The Color of Water

by James McBride

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In The Color of Water, how does James's perception of himself change throughout the book?

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In the Color of Water, James McBride seeks answers about his identity. He wants to know where he is from and why he looks different from his family. His mother insists that he is a human being and that God does not see color, but she refuses to talk about her past. She gets upset when James brings up the subject of race, and she always changes the subject. As an adult, James finds out that Ruth was Jewish and black. She changed her name from Ruby to Ruth when she moved to New York City because she did not want anything or anyone from her past to follow her. James goes back to Suffolk, Virginia to meet people who knew his mother as a child and learn more about her past.

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Throughout the novel, The Color of Water, James McBride searches for his identity as a black child who is raised by his white mother. Ever since he was a child, McBride was confused about who he was and why he and his twelve siblings looked different from their mother. He never knew his black father because he died before he was born and his step father, who was also black, lived in a different household. Whenever he questioned his mother, Ruth, about his race or her own background, she would be very elusive or vague. She would claim that they were part of the “human race”, that God did not see color, and that education was more important than skin color.

However, growing up in the 1960s, he witnessed the growing tensions between blacks and whites in his neighborhood, and her answers did not suffice. He noticed how many white people were afraid of black people, especially with the growing popularity of the Black Panthers and Malcolm X, and that most of the heroes he learned about in schools were all white. Interestingly, he also noticed that his mother seemed oblivious to the fact that she was the only white woman in their black neighborhood, and he was often embarrassed and sometimes scared for her. All of these experiences led him to be very confused about his own identity and how he fit in a “white world” that seemed to be fearful of his own skin color.

As an adult, he finally convinces his mother to be open and honest about her upbringing. He learns that she was the daughter of Jewish immigrants living in the South and although they made a decent living running and owning a grocery store, she had a rather difficult, unhappy childhood. Her father did not love her mother and was very abusive and controlling over her as well as their children. She was forced to work in the grocery store at a young age and had to hide her relationship with a young black man because her father was racist and intolerant. She eventually fled to New York City to forget her past and reinvent herself. She then fell in love with a black Christian pastor who changed her life and showed her what love was supposed to be.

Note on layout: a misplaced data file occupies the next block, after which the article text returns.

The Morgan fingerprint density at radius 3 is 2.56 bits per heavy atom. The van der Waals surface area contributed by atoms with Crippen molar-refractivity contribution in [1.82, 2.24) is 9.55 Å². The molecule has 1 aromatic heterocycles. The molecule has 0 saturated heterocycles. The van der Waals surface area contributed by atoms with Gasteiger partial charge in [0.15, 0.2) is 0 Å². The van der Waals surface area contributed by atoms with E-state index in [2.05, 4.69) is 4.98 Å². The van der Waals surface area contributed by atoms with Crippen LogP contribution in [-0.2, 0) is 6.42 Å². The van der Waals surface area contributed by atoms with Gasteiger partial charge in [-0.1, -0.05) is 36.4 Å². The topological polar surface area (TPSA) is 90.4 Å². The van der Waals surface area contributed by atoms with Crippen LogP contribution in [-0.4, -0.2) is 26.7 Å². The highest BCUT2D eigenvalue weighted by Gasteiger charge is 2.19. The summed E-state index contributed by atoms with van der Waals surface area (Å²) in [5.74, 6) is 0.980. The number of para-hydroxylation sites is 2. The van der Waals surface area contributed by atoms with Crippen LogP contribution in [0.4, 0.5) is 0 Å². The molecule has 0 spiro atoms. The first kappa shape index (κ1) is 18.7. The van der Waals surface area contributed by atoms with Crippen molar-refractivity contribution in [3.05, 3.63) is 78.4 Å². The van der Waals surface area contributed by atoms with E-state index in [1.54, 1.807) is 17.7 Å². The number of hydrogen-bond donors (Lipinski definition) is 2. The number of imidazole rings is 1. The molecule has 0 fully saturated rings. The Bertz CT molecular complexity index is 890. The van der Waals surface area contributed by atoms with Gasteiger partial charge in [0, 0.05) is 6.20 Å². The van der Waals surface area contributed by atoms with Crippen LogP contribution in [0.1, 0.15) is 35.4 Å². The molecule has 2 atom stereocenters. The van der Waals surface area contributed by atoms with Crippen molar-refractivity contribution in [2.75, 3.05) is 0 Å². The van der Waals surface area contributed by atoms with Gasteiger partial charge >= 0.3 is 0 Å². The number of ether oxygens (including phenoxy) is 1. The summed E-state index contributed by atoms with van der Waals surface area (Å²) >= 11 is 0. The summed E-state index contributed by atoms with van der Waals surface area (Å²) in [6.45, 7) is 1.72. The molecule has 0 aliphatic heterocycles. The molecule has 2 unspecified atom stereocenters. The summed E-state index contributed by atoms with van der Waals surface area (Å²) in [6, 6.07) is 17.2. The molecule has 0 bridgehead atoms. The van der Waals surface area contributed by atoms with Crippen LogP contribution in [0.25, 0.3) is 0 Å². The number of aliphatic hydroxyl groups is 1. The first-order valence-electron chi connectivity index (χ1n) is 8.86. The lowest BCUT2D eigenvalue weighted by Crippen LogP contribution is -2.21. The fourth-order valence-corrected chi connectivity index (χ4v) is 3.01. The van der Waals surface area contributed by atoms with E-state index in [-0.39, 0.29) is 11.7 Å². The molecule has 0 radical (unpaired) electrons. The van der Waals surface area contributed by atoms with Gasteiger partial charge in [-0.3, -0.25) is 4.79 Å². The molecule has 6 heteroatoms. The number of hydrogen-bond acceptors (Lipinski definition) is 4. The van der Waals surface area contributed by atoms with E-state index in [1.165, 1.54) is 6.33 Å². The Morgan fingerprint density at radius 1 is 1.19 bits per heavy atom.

These revelations lead McBride down a path of self-discovery and acceptance as he traces his mother’s footsteps to her hometown of Suffolk, Virginia and reconnects with her old family friends and neighbors to learn more about her and her family. Learning of her true identity helps him accept the part of himself that he never knew because of her fear and denial. At the end of the novel, he feels privileged to be from two different cultures and to have a view of the world that is “not merely that of a black man but that of a black man with something of a Jewish soul” (p. 103).

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James McBride spends most of his life in a quest to discover his heritage, and he documents both his life and his journey in The Color of Water. He is thrust upon this quest by his need to understand his mother's past because only then will he understand some of his own inner turmoil and confusion.

In the beginning of the book, James says he was always consumed with the need to know more about his mother. Part of his curiosity stems from the fact that his father died just before he was born, and his seven older siblings teased him about being adopted. He naturally had questions, but when his mother consistently refused to answer them, James's need to know only increased. 

Though he is a pretty good student and young man, he always wants to know more about his mother's heritage. He asks Ruth all the time, but she never answers him. When his stepfather dies, James is now the oldest of five siblings and his mother goes rather crazy in her grief. Soon James is failing in school and living a rather illegal and unprofitable life. Others do not see much value in him, and this behavior continues until Ruth moves her family and James starts in a new school. In both failure and success, James is unsettled and wonders who he really is. This wondering causes him to be discontent and unsure about himself for most of his growing-up years.

Though he finally achieves success and even goes to college, James still suffers from his desire to make sense of so many things in his mother's life, things which will also help him understand himself. Finally, after his mother reveals just a little about her past, James is able to discover who his mother really is and the heritage from which she came. 

Eventually James is at peace, having discovered what he has longed to know for so many years. So many things now make sense to him, and he finally has a sense of peace about who he is. At the end of the journey, James's relationship with his mother is intact, and both of them are content with his knowing what she so valiantly kept hidden for so many years. 

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